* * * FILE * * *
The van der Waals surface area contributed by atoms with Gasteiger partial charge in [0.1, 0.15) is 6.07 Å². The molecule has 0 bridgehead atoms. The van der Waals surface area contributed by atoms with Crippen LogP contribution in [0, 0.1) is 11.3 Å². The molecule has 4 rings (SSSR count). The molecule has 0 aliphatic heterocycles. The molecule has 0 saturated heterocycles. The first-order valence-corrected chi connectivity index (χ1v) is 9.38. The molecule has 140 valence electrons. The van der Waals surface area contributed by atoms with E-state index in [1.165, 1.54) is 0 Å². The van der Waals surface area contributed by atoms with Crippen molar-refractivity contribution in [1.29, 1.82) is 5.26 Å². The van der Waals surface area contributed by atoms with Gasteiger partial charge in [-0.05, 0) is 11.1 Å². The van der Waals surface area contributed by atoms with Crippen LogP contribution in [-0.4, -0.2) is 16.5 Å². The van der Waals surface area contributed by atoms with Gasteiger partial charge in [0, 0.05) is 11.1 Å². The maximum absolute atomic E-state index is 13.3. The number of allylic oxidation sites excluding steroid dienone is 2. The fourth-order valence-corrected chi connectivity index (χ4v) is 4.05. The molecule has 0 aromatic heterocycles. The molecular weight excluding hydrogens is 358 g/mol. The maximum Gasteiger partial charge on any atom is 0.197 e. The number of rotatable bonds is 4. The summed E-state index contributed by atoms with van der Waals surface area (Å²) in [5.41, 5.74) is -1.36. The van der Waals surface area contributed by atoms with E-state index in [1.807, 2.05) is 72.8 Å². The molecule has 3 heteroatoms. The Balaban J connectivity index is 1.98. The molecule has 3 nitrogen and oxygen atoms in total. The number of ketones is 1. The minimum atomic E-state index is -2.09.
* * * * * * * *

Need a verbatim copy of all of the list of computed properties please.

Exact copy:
The van der Waals surface area contributed by atoms with Gasteiger partial charge in [0.1, 0.15) is 6.07 Å². The molecule has 0 bridgehead atoms. The van der Waals surface area contributed by atoms with Crippen LogP contribution in [0, 0.1) is 11.3 Å². The molecule has 4 rings (SSSR count). The molecule has 0 aliphatic heterocycles. The molecule has 0 saturated heterocycles. The first-order valence-corrected chi connectivity index (χ1v) is 9.38. The molecule has 140 valence electrons. The van der Waals surface area contributed by atoms with E-state index in [1.165, 1.54) is 0 Å². The van der Waals surface area contributed by atoms with Crippen molar-refractivity contribution in [1.29, 1.82) is 5.26 Å². The van der Waals surface area contributed by atoms with Gasteiger partial charge in [-0.05, 0) is 11.1 Å². The van der Waals surface area contributed by atoms with Crippen LogP contribution in [-0.4, -0.2) is 16.5 Å². The van der Waals surface area contributed by atoms with Gasteiger partial charge in [0, 0.05) is 11.1 Å². The maximum absolute atomic E-state index is 13.3. The number of allylic oxidation sites excluding steroid dienone is 2. The fourth-order valence-corrected chi connectivity index (χ4v) is 4.05. The molecule has 0 aromatic heterocycles. The molecular weight excluding hydrogens is 358 g/mol. The maximum Gasteiger partial charge on any atom is 0.197 e. The number of rotatable bonds is 4. The summed E-state index contributed by atoms with van der Waals surface area (Å²) in [5.41, 5.74) is -1.36. The van der Waals surface area contributed by atoms with E-state index in [1.807, 2.05) is 72.8 Å². The molecule has 3 heteroatoms. The Balaban J connectivity index is 1.98. The molecule has 3 nitrogen and oxygen atoms in total. The number of ketones is 1. The minimum atomic E-state index is -2.09.